This week I’ve been in Hwaseong city, Korea for the Hwaseong International Dinosaurs Expedition Symposium. I started this blog back in 2010 as a way to document my experiences working in the dino lab in Hwaseong, and so it was wonderful to be able to return more than three years later and see what’s new. The symposium highlights research following the conclusion of the five-year Korea-Mongolia International Dinosaur Project. Many thanks to Dr. Yuong-Nam Lee, the city of Hwaseong, and all of the other organizers and staff who invited us to present our work at this excellent conference!It was a special treat to see the new ankylosaur skeleton prepared and mounted in the lobby of our hotel! Watch out Tarbosaurus, you’re about to get a face full of tail club.
Outside the main event room, the city had set up the winning entries from a local crafts contest themed around Koreaceratops. There were some awesome items on display!
It was also wonderful to eat real Korean food again! So tasty.
Hwaseong is home to dinosaur nesting sites as well as the holotype of Koreaceratops. There’s a new observation tower on the hill above the reclaimed salt marsh which gives an excellent view of the area. The islands in the midground are Cretaceous egg-bearing rocks, but apparently the hill we’re on in this photo, and the hills in the distances, are Precambrian basement.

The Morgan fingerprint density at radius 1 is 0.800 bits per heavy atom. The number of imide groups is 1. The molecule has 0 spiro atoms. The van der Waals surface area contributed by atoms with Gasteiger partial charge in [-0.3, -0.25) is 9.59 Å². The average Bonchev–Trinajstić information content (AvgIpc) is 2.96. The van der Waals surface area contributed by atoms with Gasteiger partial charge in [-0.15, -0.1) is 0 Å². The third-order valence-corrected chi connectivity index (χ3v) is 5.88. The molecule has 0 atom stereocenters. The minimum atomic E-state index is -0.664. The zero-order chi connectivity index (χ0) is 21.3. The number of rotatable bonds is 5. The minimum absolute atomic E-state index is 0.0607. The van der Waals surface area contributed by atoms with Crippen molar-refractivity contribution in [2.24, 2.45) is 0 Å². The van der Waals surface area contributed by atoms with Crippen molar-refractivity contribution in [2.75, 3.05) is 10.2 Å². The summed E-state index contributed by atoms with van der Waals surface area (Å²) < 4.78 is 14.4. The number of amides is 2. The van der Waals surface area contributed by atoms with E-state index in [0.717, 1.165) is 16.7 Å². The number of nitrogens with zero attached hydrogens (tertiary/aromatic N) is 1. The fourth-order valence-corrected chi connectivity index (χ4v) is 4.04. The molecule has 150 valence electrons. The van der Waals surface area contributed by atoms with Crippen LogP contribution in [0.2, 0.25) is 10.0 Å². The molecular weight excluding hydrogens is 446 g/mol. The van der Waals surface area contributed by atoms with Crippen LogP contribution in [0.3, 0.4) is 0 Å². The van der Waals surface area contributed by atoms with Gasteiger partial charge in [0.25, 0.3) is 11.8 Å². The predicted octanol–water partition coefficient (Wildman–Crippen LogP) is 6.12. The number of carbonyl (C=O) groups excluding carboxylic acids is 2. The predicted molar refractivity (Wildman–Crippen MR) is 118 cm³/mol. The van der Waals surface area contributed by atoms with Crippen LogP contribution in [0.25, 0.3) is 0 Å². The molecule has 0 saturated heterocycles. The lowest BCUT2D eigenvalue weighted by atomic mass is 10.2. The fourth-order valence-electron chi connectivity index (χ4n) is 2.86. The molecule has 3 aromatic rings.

Heading on out to see some of the nests!
The outside of the visitor centre has undergone a dramatic transformation, and now hosts a gigantic bas relief of Julius Csotonyi’s Koreaceratops illustration.
Koreaceratops has also replaced the old Protoceratops model inside the centre. We also had a chance to check out some really special specimens collected during the expeditions that have now been prepared, but they are secret until published, so I can’t share photos here! Needless to say, there are some wonderful papers coming down the pipeline resulting from these expeditions. On to the next adventure!
2 thoughts on “Back to Hwaseong”
NICE! I hope you made good use of the chance to walk around the mounted anky and took enough photos for proper photogrammetry?
Since the ankylosaur is not yet published and I am not sure who is working on it, I didn't do any 'formal' study or photos on this trip. The skeleton is really good but not complete, so parts of the mounted display are from other specimens. I look forward to seeing this specimen described!